Adrienne Perry blogs about her P&W-supported writers of color workshop and reading at Writespace in Houston, Texas. Perry earned her MFA from Warren Wilson College and is a PhD student in Literature and Creative Writing at the University of Houston. She serves as the current Editor of Gulf Coast and is a Kimbilio Fellow. Perry's work has appeared or is forthcoming in Tidal Basin Review, Copper Nickel, and Indiana Review. She is at work on a novel and a collection of short stories.
Some of the best advice I’ve heard about writing came from a high school guidance counselor. When seniors grew nervous about writing college essays, she calmed them down by saying their job was simply to: “Tell a story. Tell a story only you can tell. Tell it in your own voice.” In her view, if the college essay met those three criteria, the student had investigated their life and experience enough to say something unique, something that mattered to them and would be more likely to matter to admissions officers combing through hundreds of personal narratives.
I’ve carried the “tell a story, tell a story only you can tell” advice around for years, even sharing it with my own college counselees, but I had never run it by creative writers. This April, I decided to share it with my writers of color workshop at Writespace in Houston. What happened? It became a mantra seeping into the workshop rhetoric. One of the frustrations I’ve heard from writers of color, in this workshop and elsewhere, is that people so often make unconscious assumptions about the kinds of stories writers of color will tell and the voices those stories will be in.
Telling our own stories in our own voices takes courage and pushes the imaginations of both white and nonwhite readers. Charles Redd shared that our writers of color workshop “created something special in me, [and was] impacted by shared experiences.” Another writer from the workshop, Ima Oduok, wrote in an e-mail: “When I saw Writespace was hosting a workshop for writers of color, I was ecstatic. The literary world is still mostly filled with white men, and that imbalance makes me hold back in other workshops or conferences. There's an unspoken, unsubtle message that literature is not for us. Workshops, such as this one, invite those who would normally be shy about developing.”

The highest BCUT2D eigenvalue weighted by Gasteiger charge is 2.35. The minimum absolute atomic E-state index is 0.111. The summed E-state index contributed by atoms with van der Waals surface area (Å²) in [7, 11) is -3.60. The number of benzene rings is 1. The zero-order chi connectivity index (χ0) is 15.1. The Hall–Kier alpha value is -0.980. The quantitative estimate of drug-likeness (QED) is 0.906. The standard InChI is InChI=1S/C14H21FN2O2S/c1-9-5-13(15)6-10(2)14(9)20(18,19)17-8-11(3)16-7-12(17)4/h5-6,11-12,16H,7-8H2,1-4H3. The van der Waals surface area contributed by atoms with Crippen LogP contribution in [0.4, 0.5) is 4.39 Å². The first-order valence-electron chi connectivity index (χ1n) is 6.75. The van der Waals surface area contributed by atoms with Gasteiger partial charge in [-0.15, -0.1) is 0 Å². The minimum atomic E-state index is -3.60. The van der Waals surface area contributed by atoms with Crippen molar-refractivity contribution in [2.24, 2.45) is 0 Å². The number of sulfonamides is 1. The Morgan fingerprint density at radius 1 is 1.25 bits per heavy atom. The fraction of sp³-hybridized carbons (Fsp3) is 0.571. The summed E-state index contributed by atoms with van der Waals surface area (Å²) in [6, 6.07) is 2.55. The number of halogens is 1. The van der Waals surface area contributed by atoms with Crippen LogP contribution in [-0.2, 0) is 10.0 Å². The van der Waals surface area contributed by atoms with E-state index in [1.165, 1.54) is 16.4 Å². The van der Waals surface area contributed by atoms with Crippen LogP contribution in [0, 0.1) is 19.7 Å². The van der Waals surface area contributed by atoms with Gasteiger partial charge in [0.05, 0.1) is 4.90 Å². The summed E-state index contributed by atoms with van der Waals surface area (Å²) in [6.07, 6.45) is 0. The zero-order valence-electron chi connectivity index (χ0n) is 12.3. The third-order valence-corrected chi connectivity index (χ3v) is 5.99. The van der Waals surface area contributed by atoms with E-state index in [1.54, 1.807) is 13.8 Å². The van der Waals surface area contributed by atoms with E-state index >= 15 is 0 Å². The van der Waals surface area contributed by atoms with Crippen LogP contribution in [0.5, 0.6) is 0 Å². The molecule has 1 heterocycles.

On the last day of the workshop, we ended early and held a reading. For a city as racially and ethnically diverse as Houston, this reading and this workshop at Writespace were both, in some ways, a first. And except for one or two of the writers, the reading was a personal first, too. The Writespace studio is small and cozy, so we took the long tables into the hallway and set up tight rows of chairs, wondering who would come to hear us telling stories only we could tell and in our own voices. Turns out, quite a few. By the time the reading started, the room was packed.
The man who made perfectly shaved ice in San Antonio, a waitress who used a Taser on an attacker after a late night shift, a woman unwinding from a night of partying on a balcony in Virginia Beach, the dissolution of a marriage as seen through a favorite TV show—each reading was singular, a reminder that not only should we write the stories only we can tell, but that doing so in a workshop for writers of color can be a powerful part of that process.
Photo: Adrienne Perry. Credit: Lesli Vollrath.
Support for Readings & Workshops events in Houston is provided by an endowment established with generous contributions from the Poets & Writers Board of Directors and others. Additional support comes from the Friends of Poets & Writers.